MORE than one-third of Australian businesses across industries including healthcare, technology, retail, mining and energy, and construction are looking to onshore their manufacturing according to a survey by global logistics company, Toll Group.

To understand the impact of COVID-19 on global supply chains, Toll surveyed more than 341 businesses across Australia, Asia, Europe and the USA, with the results showing that organisations expect the global pandemic to have long-lasting implications on the way they source product and manufacture goods.

Among a range of findings, the survey revealed that 25% of retail businesses and 55% of healthcare companies are planning to regionalise their supply chains in the near future. However, most medium-sized businesses indicated that they unlikely to relocate their operations from China. Due to the high cost of manufacturing in Australia, only 23% of industrial manufacturers and 29% of technology customers are looking to transition to local suppliers.

Peter Stokes, Toll Group president Global Logistics, said the research demonstrated clearly that the events of 2020 have forced businesses to consider new ways of managing critical supply chains post-COVID.

“The impact of the pandemic has been far-reaching on businesses around the world with 90% of businesses surveyed experiencing operational challenges as a result of COVID-19. In Australia, countrywide-lockdowns, manufacturing delays, limited international flights and remote working conditions have all combined to create an extremely difficult operating environments for businesses small to large,” Mr Stokes said.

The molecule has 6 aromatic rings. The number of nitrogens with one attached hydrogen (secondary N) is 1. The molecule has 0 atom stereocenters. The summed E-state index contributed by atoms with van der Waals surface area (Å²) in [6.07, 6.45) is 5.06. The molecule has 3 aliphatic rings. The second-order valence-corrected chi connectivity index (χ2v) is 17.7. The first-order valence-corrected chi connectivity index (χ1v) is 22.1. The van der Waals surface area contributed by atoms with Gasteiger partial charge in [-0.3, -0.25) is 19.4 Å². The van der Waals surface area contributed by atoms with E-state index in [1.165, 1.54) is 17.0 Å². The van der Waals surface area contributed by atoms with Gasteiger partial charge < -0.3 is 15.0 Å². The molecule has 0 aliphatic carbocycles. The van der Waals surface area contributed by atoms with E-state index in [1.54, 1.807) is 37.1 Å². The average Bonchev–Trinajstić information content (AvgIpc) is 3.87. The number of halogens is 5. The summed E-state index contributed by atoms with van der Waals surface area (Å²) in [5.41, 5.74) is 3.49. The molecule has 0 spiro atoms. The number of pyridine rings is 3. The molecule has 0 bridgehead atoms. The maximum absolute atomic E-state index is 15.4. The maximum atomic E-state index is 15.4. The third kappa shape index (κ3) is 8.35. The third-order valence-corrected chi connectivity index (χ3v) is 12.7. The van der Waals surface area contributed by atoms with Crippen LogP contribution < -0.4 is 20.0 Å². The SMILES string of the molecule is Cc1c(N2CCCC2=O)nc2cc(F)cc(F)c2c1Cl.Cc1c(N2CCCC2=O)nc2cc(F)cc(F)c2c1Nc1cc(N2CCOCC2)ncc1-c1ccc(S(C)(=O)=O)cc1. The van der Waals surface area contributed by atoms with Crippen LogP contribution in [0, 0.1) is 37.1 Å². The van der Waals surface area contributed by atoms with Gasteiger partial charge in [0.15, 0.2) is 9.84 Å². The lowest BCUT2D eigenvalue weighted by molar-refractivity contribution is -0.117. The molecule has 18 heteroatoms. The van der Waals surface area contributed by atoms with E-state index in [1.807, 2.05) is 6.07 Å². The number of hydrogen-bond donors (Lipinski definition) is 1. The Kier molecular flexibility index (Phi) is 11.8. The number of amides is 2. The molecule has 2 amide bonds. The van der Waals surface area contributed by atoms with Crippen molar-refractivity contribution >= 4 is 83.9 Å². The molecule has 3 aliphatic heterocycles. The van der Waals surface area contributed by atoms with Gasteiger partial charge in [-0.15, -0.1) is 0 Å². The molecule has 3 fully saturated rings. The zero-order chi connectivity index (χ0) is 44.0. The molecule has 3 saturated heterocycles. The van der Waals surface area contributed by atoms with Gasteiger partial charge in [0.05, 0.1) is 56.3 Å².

“To protect and manage their supply chains more effectively, many of our Australian customers are now considering diversifying their operations from China to other parts of Asia, with Vietnam, India and Malaysia the most preferred alternate locations. They’re also evaluating onshore production to meet the needs of their customers,” he said.

The research also identified that e-commerce as a high priority for a large proportion of businesses, with 46% indicating an intention to expand their online offering. Of that cohort, Toll’s retail sector customers (75%) say that they are planning to improve their e-commerce capability to capitalise on a COVID-driven online shopping boom.

Mr Stokes said that Toll, which operates an extensive transport and logistics network across more than 50 countries, has seen first-hand how organisations are pivoting their operations for a post-COVID world.

“We’re working closely with our customers to support them through the changes they are making to their sourcing and supply chain arrangements. For some, we anticipate this will be a gradual process over the coming months while smaller, more nimble businesses have already begun the process of diversification,” Mr Stokes said.